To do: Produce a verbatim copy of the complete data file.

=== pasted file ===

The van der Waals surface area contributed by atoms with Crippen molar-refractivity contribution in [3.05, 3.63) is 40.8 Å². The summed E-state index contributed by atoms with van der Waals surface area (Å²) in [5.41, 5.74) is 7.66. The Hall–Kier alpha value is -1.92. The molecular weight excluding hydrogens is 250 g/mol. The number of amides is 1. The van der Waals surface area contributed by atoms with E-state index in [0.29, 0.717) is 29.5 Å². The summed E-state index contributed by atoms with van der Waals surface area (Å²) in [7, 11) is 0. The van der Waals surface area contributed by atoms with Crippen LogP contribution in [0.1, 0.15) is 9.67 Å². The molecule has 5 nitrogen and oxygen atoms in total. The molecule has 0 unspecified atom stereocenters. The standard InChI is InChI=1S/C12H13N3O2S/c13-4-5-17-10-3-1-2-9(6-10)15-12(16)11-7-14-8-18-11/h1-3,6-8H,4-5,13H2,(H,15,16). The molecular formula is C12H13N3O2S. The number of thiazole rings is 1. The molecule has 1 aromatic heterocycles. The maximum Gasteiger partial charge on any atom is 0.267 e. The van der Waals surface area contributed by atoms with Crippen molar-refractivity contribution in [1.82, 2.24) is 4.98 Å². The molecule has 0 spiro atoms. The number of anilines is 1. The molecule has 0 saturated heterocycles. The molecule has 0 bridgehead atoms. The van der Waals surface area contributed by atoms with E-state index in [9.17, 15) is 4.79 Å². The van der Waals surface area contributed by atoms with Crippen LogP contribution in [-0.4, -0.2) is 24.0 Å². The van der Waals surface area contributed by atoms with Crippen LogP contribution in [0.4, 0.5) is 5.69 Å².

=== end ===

The van der Waals surface area contributed by atoms with Crippen molar-refractivity contribution in [3.05, 3.63) is 40.8 Å². The summed E-state index contributed by atoms with van der Waals surface area (Å²) in [5.41, 5.74) is 7.66. The Hall–Kier alpha value is -1.92. The molecular weight excluding hydrogens is 250 g/mol. The number of amides is 1. The van der Waals surface area contributed by atoms with E-state index in [0.29, 0.717) is 29.5 Å². The summed E-state index contributed by atoms with van der Waals surface area (Å²) in [7, 11) is 0. The van der Waals surface area contributed by atoms with Crippen LogP contribution in [0.1, 0.15) is 9.67 Å². The molecule has 5 nitrogen and oxygen atoms in total. The molecule has 0 unspecified atom stereocenters. The standard InChI is InChI=1S/C12H13N3O2S/c13-4-5-17-10-3-1-2-9(6-10)15-12(16)11-7-14-8-18-11/h1-3,6-8H,4-5,13H2,(H,15,16). The molecular formula is C12H13N3O2S. The number of thiazole rings is 1. The molecule has 1 aromatic heterocycles. The maximum Gasteiger partial charge on any atom is 0.267 e. The van der Waals surface area contributed by atoms with Crippen molar-refractivity contribution in [1.82, 2.24) is 4.98 Å². The molecule has 0 spiro atoms. The number of anilines is 1. The molecule has 0 saturated heterocycles. The molecule has 0 bridgehead atoms. The van der Waals surface area contributed by atoms with E-state index in [9.17, 15) is 4.79 Å². The van der Waals surface area contributed by atoms with Crippen LogP contribution in [-0.4, -0.2) is 24.0 Å². The van der Waals surface area contributed by atoms with Crippen LogP contribution in [0.4, 0.5) is 5.69 Å².